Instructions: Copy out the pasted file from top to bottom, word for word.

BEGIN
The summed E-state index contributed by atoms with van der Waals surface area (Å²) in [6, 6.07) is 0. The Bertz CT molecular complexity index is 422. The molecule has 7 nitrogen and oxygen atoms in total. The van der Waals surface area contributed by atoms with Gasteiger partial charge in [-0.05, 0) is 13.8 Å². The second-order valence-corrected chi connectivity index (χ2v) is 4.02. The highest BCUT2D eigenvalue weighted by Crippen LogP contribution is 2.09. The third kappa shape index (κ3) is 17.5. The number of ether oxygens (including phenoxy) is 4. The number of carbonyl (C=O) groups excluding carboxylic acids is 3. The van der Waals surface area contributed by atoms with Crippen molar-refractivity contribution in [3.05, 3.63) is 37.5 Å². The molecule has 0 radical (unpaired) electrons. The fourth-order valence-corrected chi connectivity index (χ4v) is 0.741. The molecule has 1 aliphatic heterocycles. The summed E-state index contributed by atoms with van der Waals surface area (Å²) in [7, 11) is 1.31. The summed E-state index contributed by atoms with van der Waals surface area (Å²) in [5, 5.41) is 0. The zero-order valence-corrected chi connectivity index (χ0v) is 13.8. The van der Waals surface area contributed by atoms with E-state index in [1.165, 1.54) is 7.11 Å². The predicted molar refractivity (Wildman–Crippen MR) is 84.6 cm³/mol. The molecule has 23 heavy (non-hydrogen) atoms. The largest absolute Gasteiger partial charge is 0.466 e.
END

The summed E-state index contributed by atoms with van der Waals surface area (Å²) in [6, 6.07) is 0. The Bertz CT molecular complexity index is 422. The molecule has 7 nitrogen and oxygen atoms in total. The van der Waals surface area contributed by atoms with Gasteiger partial charge in [-0.05, 0) is 13.8 Å². The second-order valence-corrected chi connectivity index (χ2v) is 4.02. The highest BCUT2D eigenvalue weighted by Crippen LogP contribution is 2.09. The third kappa shape index (κ3) is 17.5. The number of ether oxygens (including phenoxy) is 4. The number of carbonyl (C=O) groups excluding carboxylic acids is 3. The van der Waals surface area contributed by atoms with Crippen molar-refractivity contribution in [3.05, 3.63) is 37.5 Å². The molecule has 0 radical (unpaired) electrons. The fourth-order valence-corrected chi connectivity index (χ4v) is 0.741. The molecule has 1 aliphatic heterocycles. The summed E-state index contributed by atoms with van der Waals surface area (Å²) in [7, 11) is 1.31. The summed E-state index contributed by atoms with van der Waals surface area (Å²) in [5, 5.41) is 0. The zero-order valence-corrected chi connectivity index (χ0v) is 13.8. The van der Waals surface area contributed by atoms with E-state index in [1.165, 1.54) is 7.11 Å². The predicted molar refractivity (Wildman–Crippen MR) is 84.6 cm³/mol. The molecule has 23 heavy (non-hydrogen) atoms. The largest absolute Gasteiger partial charge is 0.466 e.